Inflammatory chorioretinopathies of unknown etiology, also called "white dot syndromes" are common uveitic entities that affect relatively young, otherwise healthy, patients. These entities include: acute posterior multifocal placoid pigment epitheliopathy; multiple evanescent white dot syndrome; serpiginous choroiditis; birdshot chorioretinopathy; subretinal fibrosis and uveitis; multifocal choroiditis and panuveitis; punctate inner choroidopathy; acute zonal occult outer retinopathy and, more recently, relentless placoid chorioretinitis; acute macular neuroretinopathy; acute retinal pigment epitheliitis; unilateral acute idiopathic maculopathy; unifocal helioid choroiditis; and persistent placoid maculopathy.
These diseases primarily affect the posterior uveal tract and may present with white inflammatory lesions in retina, pigment epithelium, and/or choroid. Some of these conditions, like APMPPE, have a self-limited course and have an extremely good visual prognosis with preservation of central vision. Others, such as subretinal fibrosis and uveitis syndrome, can have a relentless and progressive course, require treatment with corticosteroids and other corticosteroid-sparing immunomodulatory agents, and can lead to blindness. Viral infections have been associated with many of these conditions, but only acute idiopathic maculopathy has been shown to be associated with Coxsackie virus responsible for hand, foot and mouth disease.1 These entities otherwise have no identifiable cause. In the future, these entities may be proven to be autoimmune or infectious or both. It is also thought that these entities may represent different phenotypic disease manifestations of a single agent, differing in appearance only because of the underlying genotype of the individual affected.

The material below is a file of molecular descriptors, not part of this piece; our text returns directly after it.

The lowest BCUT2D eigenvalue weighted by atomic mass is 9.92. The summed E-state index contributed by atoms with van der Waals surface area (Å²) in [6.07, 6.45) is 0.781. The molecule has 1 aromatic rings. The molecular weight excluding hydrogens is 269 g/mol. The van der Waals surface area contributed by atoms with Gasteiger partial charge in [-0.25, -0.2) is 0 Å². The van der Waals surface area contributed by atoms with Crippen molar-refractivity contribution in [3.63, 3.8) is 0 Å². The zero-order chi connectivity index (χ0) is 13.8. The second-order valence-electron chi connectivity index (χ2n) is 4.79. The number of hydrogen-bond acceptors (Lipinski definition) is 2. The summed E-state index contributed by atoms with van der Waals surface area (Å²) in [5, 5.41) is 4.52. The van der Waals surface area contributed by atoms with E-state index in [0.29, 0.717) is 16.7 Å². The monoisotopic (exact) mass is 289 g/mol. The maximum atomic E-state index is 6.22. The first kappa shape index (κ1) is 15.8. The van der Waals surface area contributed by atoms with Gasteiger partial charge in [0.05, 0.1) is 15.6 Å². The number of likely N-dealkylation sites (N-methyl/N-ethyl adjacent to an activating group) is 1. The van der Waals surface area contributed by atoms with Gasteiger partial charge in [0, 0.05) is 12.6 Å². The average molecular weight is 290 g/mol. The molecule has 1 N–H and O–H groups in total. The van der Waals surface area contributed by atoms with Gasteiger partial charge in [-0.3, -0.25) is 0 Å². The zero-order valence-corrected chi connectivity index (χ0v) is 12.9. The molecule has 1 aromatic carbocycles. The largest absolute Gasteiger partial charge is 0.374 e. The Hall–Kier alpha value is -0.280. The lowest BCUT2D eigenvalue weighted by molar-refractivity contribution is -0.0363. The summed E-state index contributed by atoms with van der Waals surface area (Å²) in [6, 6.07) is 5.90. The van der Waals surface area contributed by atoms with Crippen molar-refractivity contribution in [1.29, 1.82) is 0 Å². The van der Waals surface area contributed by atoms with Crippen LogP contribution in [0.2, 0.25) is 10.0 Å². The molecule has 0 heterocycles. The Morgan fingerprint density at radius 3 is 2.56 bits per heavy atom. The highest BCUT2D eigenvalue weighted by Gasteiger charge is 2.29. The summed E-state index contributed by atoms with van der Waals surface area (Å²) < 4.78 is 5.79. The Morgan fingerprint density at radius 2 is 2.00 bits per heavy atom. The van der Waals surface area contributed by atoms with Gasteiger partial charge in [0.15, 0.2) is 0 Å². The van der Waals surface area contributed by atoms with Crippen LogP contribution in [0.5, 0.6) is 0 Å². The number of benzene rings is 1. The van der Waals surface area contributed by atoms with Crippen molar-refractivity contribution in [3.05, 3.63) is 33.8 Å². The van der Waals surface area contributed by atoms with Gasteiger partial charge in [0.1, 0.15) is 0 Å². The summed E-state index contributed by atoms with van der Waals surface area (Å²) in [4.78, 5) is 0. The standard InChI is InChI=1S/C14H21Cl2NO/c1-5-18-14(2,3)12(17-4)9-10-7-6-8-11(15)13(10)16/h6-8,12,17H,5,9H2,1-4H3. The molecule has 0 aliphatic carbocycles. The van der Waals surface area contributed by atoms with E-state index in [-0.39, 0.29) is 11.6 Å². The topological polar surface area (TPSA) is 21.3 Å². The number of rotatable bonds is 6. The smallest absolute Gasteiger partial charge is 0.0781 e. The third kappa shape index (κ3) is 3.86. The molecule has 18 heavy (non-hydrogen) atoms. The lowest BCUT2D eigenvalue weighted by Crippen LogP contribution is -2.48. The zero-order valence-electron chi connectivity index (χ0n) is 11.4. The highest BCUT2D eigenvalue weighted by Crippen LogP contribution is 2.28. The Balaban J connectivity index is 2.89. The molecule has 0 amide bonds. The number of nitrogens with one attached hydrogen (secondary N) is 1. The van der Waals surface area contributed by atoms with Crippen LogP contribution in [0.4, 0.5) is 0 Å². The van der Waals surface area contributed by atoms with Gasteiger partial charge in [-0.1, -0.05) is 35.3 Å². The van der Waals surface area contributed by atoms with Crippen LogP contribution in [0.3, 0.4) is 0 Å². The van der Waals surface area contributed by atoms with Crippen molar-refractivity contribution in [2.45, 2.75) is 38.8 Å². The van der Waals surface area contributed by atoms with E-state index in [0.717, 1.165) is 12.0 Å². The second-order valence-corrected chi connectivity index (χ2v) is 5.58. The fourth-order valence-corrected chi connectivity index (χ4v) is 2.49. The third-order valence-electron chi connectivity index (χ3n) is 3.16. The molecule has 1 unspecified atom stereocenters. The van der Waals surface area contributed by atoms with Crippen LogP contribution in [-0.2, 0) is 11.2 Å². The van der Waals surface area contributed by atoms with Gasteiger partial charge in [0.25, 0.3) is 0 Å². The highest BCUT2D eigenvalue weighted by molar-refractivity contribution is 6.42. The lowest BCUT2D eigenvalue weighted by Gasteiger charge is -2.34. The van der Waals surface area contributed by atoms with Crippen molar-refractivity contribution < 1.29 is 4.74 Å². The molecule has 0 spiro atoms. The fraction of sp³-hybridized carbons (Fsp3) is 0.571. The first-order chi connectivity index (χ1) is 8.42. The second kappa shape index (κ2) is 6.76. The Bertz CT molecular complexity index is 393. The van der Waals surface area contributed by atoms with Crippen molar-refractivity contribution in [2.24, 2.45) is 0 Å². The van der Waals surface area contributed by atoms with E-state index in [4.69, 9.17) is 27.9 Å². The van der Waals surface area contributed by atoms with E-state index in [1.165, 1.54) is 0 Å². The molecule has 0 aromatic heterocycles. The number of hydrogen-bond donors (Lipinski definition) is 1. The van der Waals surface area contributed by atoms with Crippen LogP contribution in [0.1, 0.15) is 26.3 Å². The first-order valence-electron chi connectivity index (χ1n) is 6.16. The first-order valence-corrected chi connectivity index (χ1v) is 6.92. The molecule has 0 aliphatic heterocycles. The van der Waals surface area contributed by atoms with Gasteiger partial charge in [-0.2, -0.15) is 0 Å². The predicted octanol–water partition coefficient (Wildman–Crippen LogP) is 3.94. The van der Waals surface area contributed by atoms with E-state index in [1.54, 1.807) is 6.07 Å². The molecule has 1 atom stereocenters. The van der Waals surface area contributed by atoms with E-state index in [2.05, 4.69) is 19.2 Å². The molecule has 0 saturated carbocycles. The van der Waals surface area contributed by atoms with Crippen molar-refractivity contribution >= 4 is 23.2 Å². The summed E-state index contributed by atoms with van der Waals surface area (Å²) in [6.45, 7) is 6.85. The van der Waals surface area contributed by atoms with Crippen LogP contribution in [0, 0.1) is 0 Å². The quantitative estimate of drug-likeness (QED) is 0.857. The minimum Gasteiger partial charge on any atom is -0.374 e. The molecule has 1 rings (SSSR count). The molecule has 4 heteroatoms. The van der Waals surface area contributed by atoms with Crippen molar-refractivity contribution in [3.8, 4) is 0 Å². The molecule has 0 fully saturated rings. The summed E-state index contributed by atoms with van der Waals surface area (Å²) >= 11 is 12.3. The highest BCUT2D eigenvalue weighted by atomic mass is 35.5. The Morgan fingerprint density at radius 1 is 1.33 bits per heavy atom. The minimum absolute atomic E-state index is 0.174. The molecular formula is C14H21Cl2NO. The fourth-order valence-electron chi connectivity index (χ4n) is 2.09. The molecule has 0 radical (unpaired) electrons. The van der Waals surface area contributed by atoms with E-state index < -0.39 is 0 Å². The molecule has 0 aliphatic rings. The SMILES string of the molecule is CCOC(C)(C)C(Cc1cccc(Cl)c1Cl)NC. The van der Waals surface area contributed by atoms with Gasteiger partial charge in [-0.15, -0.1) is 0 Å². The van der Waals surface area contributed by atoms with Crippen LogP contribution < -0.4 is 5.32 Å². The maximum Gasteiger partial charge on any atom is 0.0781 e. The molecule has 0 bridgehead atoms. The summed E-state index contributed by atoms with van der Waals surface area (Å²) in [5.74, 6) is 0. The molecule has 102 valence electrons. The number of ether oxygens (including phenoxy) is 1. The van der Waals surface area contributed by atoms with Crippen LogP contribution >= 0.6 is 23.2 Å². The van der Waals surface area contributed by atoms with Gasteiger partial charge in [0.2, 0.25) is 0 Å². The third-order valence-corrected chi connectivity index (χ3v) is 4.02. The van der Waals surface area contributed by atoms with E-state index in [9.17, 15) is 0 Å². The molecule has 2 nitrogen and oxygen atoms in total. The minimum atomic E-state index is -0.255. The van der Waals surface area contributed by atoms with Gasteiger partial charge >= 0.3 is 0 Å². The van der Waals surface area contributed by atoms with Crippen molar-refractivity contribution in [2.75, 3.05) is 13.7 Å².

Many of these conditions may be associated with serious retinal or choroidal sequelae, such as choroidal neovascularization or macular scars that could result in delayed visual loss even after the original disease process has become inactive. The more common entities will be discussed in detail, and the rare entities, often described in only one or two peer-reviewed publications, will be presented. This first installment of the series will discuss acute posterior multifocal placoid pigment epitheliopathy, multiple evanescent white dot syndrome and serpiginous choroiditis.
Acute posterior multifocal placoid pigment epithliopathy is a bilateral inflammatory disease affecting the retinal pigment epithelium and outer retina in otherwise healthy young adults.2-12 It is usually preceded by a viral prodrome that may be associated with meningeal symptoms.2 Subsequently, patients develop sudden onset of bilateral visual symptoms. Ocular examination reveals a quiet anterior chamber and very few vitreous cells. Multiple yellow- to cream-colored, sometimes confluent, placoid lesions of variable size at the level of the outer retina, retinal pigment epithelium and choriocapillaris are present in both eyes (See Figures 1a & b).2 Exudative retinal detachment, disc hyperemia and episcleritis may occur.8 Fatal cerebral vasculitis has rarely been associated with APMPPE.5 Systemic corticosteroids are required to treat such patients.
The diagnosis is usually made by clinical appearance and characteristic fluorescein angiographic findings. Fluorescein angiogram demonstrates early hypofluorescence with late hyperfluorescent staining of the placoid lesions (See Figures 2a & b).2 Indocyanine green angiography also shows hypofluorescent spots corresponding to the placoid lesions.
Differential diagnosis includes metastatic tumors, viral retinitis, toxoplasma retinochoroiditis and pneumocystis choroiditis.
Adenovirus type 5 infection has been serologically documented in patients with APMPPE.10 Histopathology of patients with APMPPE has not been studied. It is thought that the lesions occur at the level of the retinal pigment epithelium or the choriocapillaris.2 Numerous other systemic associations have been described with APMPPE including meningoencephalitis,5 nephritis9 and hearing loss.3